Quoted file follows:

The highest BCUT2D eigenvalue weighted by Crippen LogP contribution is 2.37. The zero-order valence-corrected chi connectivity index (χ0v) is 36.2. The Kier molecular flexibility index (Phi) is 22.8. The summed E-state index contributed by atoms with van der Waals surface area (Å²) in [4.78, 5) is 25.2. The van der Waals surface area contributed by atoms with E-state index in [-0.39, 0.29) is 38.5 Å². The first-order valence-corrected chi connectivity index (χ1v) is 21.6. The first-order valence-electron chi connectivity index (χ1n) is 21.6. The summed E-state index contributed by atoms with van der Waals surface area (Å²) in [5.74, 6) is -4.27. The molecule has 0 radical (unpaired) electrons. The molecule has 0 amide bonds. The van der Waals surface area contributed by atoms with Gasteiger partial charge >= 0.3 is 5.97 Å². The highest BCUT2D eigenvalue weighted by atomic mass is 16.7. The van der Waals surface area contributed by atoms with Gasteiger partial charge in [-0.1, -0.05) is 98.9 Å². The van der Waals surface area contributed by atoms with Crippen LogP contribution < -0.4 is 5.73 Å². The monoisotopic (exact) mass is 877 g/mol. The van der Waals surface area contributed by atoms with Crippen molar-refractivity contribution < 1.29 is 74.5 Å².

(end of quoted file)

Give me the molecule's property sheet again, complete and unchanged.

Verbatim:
The highest BCUT2D eigenvalue weighted by Crippen LogP contribution is 2.37. The zero-order valence-corrected chi connectivity index (χ0v) is 36.2. The Kier molecular flexibility index (Phi) is 22.8. The summed E-state index contributed by atoms with van der Waals surface area (Å²) in [4.78, 5) is 25.2. The van der Waals surface area contributed by atoms with E-state index in [-0.39, 0.29) is 38.5 Å². The first-order valence-corrected chi connectivity index (χ1v) is 21.6. The first-order valence-electron chi connectivity index (χ1n) is 21.6. The summed E-state index contributed by atoms with van der Waals surface area (Å²) in [5.74, 6) is -4.27. The molecule has 0 radical (unpaired) electrons. The molecule has 0 amide bonds. The van der Waals surface area contributed by atoms with Gasteiger partial charge >= 0.3 is 5.97 Å². The highest BCUT2D eigenvalue weighted by atomic mass is 16.7. The van der Waals surface area contributed by atoms with Gasteiger partial charge in [-0.1, -0.05) is 98.9 Å². The van der Waals surface area contributed by atoms with Crippen LogP contribution < -0.4 is 5.73 Å². The monoisotopic (exact) mass is 877 g/mol. The van der Waals surface area contributed by atoms with Crippen molar-refractivity contribution < 1.29 is 74.5 Å².